Words : Mike Blewitt                                                                                 Photos : Colin Levitch
 

In April, Fox had two major rounds of product launches. While the new Fox 38 with bleed valves, and elliptical steerer, new axle system and new GRIP2 with Variable Valve Control (VVC) grabbed the main headlines, many riders also took interest in the Fox 36 and Fox 40 models that saw much of the same technology, and the updates to the DHX2 and X2 rear shocks.
 
Those were not the only updates, as the Fox 34 trail fork was also gifted the new ultra-adjustable GRIP2 damper with VVC, and there were updates to the popular DPX2 shock and the reliable Transfer dropper post. While the Fox 34 GRIP2 isn't available in any limited edition colors, those who want to really fine tune the ride of their trail bike won't have missed the details on the new model.
 
First things first, Fox are forcing your hand a little bit for 2021 fork models, in terms of what travel length matches your riding. The Fox 36 comes in 150mm and 160mm, and the new Fox 38 is just for 160-180mm travel. The Fox 34 comes stock at 140mm but you can opt for 130mm or 120mm, although some stock bikes may come with a 150mm Fox 34 fork. I think this is a good move, as it prevents people over or under doing it for their suspension duties, and given the GRIP2 damper is now available on the Fox 34, high end suspension tuning doesn't need to be the decision point between going for a Fox 34 and a Fox 36.

What does GRIP2 do compared to FIT4?

Good question! The FIT4 cartridge is still available for the Fox 34 Factory forks, and it offers three settings for compression, Open, Medium and Firm. There are also 22 clicks of adjustment that impact how firm the start of the stroke is in Open. As such it's a great fork for fast trail bikes and cross-country bikes that opt ​​for efficiency in and out of the saddle. You can pretty much lock it out with a quick flick to Firm, and tune in the compression in Open to make the breakaway force a little higher for a relative air pressure. Rebound is also externally adjustable.
 
GRIP2 breaks compression and rebound into high and low speed options, and it is one of the most adjustable dampers on the market, from any brand. This comes with complications though, as it takes a little longer to get it all dialed in. So some people might just be better suited to the FIT4 option, especially if they want a really firm closed compression option for aggressive climbing. Where GRIP2 really shines is being able to really tune in your bike, via the independent high and low speed adjustments.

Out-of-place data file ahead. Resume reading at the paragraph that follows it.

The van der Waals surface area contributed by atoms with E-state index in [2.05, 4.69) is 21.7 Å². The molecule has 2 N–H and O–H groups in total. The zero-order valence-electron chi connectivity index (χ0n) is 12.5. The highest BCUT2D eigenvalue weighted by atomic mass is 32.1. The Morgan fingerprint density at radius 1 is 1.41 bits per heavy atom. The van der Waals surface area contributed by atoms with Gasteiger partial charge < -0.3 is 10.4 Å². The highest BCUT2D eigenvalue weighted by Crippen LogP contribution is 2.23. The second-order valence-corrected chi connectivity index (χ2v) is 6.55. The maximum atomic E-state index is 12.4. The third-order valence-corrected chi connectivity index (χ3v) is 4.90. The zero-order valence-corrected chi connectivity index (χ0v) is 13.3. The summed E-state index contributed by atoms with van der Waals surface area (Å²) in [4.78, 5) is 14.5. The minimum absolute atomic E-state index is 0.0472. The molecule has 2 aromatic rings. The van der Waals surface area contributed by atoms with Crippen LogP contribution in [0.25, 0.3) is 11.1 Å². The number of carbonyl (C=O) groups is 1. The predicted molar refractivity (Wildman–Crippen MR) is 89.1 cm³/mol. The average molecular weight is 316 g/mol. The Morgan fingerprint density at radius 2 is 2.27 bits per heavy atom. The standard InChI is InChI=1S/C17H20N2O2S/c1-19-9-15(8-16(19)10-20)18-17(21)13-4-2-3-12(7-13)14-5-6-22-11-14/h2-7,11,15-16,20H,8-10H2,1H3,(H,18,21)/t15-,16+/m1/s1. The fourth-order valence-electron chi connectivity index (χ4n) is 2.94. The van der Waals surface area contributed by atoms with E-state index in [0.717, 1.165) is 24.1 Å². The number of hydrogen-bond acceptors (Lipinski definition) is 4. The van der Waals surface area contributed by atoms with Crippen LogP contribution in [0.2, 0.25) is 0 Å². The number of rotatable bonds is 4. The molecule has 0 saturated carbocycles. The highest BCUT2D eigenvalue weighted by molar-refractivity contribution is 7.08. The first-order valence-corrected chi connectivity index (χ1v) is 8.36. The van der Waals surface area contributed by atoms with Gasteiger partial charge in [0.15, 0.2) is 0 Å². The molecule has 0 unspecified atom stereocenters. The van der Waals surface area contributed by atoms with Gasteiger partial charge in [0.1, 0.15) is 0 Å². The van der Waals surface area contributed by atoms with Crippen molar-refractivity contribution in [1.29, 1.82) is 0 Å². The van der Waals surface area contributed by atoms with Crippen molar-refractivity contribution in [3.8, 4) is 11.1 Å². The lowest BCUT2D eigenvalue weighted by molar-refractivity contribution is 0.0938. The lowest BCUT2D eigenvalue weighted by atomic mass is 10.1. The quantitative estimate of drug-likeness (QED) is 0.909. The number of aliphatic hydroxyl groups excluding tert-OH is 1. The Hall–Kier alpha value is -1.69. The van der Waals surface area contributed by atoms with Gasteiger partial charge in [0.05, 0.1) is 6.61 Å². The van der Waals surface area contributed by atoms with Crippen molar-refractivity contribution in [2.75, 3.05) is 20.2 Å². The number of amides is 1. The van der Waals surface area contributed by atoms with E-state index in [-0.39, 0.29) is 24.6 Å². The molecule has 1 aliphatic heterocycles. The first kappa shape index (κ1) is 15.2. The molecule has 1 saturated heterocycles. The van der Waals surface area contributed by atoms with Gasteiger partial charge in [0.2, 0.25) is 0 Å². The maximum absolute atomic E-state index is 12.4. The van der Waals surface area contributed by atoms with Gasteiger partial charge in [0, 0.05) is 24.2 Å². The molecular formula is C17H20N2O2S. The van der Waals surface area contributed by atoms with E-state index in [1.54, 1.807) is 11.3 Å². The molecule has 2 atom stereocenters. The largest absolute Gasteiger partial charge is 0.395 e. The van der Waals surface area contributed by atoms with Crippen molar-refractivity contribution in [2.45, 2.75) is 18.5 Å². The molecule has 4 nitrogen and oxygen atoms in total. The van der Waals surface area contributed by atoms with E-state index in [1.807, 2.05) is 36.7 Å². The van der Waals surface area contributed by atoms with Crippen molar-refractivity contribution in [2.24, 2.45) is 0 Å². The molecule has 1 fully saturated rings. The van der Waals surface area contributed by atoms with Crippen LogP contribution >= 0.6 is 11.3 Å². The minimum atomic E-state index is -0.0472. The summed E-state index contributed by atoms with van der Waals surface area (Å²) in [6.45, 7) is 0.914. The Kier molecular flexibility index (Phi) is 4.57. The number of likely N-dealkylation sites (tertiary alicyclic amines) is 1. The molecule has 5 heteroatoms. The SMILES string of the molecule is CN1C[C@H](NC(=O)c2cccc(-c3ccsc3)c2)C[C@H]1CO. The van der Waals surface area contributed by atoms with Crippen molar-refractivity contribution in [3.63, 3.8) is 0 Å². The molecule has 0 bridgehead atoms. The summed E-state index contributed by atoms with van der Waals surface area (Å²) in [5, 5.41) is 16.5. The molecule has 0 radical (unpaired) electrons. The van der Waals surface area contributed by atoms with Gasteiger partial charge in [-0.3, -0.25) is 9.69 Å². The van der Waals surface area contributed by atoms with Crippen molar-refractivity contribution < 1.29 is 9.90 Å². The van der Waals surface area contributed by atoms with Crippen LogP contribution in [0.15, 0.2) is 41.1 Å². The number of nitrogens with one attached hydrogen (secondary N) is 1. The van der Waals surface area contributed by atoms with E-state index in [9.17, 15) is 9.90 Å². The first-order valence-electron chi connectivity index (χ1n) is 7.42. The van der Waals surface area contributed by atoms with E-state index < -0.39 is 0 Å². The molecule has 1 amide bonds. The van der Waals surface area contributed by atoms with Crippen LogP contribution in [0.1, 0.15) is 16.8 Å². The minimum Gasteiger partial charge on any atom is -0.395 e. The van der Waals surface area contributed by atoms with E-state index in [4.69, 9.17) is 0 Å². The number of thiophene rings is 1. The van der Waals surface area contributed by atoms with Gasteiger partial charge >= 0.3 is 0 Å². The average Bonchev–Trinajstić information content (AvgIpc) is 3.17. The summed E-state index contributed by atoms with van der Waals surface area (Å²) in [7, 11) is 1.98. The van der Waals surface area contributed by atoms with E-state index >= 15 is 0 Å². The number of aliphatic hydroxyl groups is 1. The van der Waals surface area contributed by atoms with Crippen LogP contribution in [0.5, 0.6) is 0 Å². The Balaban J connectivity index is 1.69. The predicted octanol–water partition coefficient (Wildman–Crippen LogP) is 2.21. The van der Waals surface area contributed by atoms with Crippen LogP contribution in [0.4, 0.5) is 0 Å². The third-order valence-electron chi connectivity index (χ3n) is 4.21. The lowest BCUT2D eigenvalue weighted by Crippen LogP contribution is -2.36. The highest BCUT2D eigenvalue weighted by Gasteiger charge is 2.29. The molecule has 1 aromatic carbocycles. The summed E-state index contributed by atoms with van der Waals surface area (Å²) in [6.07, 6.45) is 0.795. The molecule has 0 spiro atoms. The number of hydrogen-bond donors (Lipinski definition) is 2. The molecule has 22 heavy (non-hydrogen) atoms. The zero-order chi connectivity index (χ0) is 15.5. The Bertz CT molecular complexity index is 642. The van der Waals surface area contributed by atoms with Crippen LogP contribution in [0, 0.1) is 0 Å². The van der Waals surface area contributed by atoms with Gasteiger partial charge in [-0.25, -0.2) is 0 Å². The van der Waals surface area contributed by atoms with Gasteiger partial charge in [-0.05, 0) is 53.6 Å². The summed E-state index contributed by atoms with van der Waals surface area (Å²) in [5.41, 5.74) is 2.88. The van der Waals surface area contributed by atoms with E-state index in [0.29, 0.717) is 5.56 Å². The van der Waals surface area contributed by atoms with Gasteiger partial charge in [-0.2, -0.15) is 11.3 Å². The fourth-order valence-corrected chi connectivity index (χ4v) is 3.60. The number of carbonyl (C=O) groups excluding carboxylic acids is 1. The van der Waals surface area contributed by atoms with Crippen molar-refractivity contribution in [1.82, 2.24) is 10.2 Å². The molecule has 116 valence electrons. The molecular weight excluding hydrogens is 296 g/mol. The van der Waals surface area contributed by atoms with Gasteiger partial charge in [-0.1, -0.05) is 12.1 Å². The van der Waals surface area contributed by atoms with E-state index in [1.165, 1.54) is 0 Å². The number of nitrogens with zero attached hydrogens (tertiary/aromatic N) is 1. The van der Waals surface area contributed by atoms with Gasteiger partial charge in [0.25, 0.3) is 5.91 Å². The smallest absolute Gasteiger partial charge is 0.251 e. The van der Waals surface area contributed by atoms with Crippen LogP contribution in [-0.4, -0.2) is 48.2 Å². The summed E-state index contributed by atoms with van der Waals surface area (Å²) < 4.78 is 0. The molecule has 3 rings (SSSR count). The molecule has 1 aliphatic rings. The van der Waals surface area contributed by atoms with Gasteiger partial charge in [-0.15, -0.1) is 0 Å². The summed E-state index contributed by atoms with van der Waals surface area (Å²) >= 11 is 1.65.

The GRIP2 Variable Valve Control (VVC) damper has 8 clicks of high speed compression and rebound adjustment (with VVC) and 16 clicks of low speed compression and rebound adjustment. The 'speed' of each is relative, as it's not like there's an accelerometer in the fork that will only use high speed damping above 35km / h. The low speed is best thought of for when you're manipulating the bike, so how it responds to pedaling, compressions via pumping, and even smooth transitions into down ramps from jumps. High speed is more concerned with things like rock and root chatter on descents, hitting rock gardens, or jumps with harsh landings and rock rolls with pretty janky transitions.
 
So by spending the time to tune the damper with your Float EVOL air spring set via sag, you can have a bike that is really poppy and playful thanks to a light low speed rebound setting, but one that doesn't deflect easily off major impacts like casing a jump or charging a rock garden.